Mike Jakeman is an editor with the Economist Intelligence Unit where he focuses on Australia and Indonesia. He's also a sports writer and author of a book on the future of cricket called Saving the Test.
Boston Red Sox supporters need quite the chunk of change to enjoy a live game.
Success doesn't come cheaply, at least for fans of the Boston Red Sox.
Five months after the team won its first World Series since 2007, the Red Sox has prevailed in another competition: the most expensive tickets in the country. According to the latest Fan Cost Index to mark the start of the 2014 season, an average ticket at Fenway Park for the new season costs $52.32—80 cents more than that to see the second-place Yankees.
Fenway Sports Group, the owners of the Red Sox, raised prices by 4.8 percent relative to last season, compared with a league average of 2 percent. Other supporters to be hit hard include those of the Detroit Tigers (up 5.1 percent), Los Angeles Dodgers (15.3 percent) and Kansas City Royals (24.7 percent). Two teams cut prices, both as a result of struggles on the field last year. The Miami Marlins, who lost 100 out of 162 games, knocked 7.7 percent off its average ticket price, while the Houston Astros cut prices by 13.6 percent, after losing 111 matches last year, their worst-ever season.
The Red Sox fans can expect to pay more in sundries, too. The index also assembles a basket of ball-game essentials—tickets, beers, soft-drinks, hot-dogs, parking, programs and caps—and complies a total. Again the Bostonians came out the most expensive, at $350.71. This was more than twice the price paid by fans of the Cleveland Indians, San Diego Padres and Arizona Diamondbacks, the cheapest teams in the survey. But high prices are affordable if wages are, too.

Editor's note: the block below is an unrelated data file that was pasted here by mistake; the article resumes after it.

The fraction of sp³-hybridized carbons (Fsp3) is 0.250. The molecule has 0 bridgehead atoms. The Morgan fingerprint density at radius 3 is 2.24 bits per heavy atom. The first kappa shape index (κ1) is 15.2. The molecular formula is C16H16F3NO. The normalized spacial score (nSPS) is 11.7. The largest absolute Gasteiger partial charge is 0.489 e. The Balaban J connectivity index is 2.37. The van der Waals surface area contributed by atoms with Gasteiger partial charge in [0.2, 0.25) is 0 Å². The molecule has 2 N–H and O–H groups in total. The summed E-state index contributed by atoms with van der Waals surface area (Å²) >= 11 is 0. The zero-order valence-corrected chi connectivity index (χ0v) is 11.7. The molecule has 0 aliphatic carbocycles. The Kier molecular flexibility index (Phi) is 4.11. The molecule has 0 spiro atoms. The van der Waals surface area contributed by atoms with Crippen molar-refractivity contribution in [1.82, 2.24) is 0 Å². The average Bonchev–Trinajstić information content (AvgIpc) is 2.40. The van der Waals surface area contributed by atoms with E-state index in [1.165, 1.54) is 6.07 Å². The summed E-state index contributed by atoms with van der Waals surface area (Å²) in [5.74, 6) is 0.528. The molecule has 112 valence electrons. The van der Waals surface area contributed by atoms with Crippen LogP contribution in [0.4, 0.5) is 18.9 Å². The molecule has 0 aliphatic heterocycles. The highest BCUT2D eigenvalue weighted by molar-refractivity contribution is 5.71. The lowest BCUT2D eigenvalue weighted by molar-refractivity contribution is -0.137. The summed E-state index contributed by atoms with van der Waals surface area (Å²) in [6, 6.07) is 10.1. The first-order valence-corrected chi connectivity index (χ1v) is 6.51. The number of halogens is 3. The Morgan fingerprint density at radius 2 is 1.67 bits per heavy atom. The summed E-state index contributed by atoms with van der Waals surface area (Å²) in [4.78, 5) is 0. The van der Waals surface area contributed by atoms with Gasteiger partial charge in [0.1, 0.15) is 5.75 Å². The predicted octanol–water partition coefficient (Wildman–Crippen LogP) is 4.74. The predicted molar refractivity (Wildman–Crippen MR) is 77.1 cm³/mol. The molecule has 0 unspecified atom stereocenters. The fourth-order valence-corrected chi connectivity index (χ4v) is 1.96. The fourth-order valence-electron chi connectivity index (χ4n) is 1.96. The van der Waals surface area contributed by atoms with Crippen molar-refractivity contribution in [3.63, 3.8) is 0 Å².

To illustrate, I compiled this measure of affordability, based on average ticket prices and data on median wages from the Bureau of Labor Statistics. And the most affordable tickets in the county are available to fans of the Padres and the Oakland As. These were the only two teams in which the average ticket price was below the median hourly wage in their respective cities.
At the other end of the scale, tickets to see those legendary losers, the Chicago Cubs, are the least affordable in the country for local workers, with a seat costing the equivalent of 2.5 hours of work. Despite the high wages in Boston and New York, the tickets for the Yankees and the Red Sox remain relatively unaffordable, as do those in Philadelphia and St Louis. And as for the MLB's most affordable hotdog? That’s found in Cincinnati, where it takes just 3.5 minutes of work to earn the dollar that it costs.
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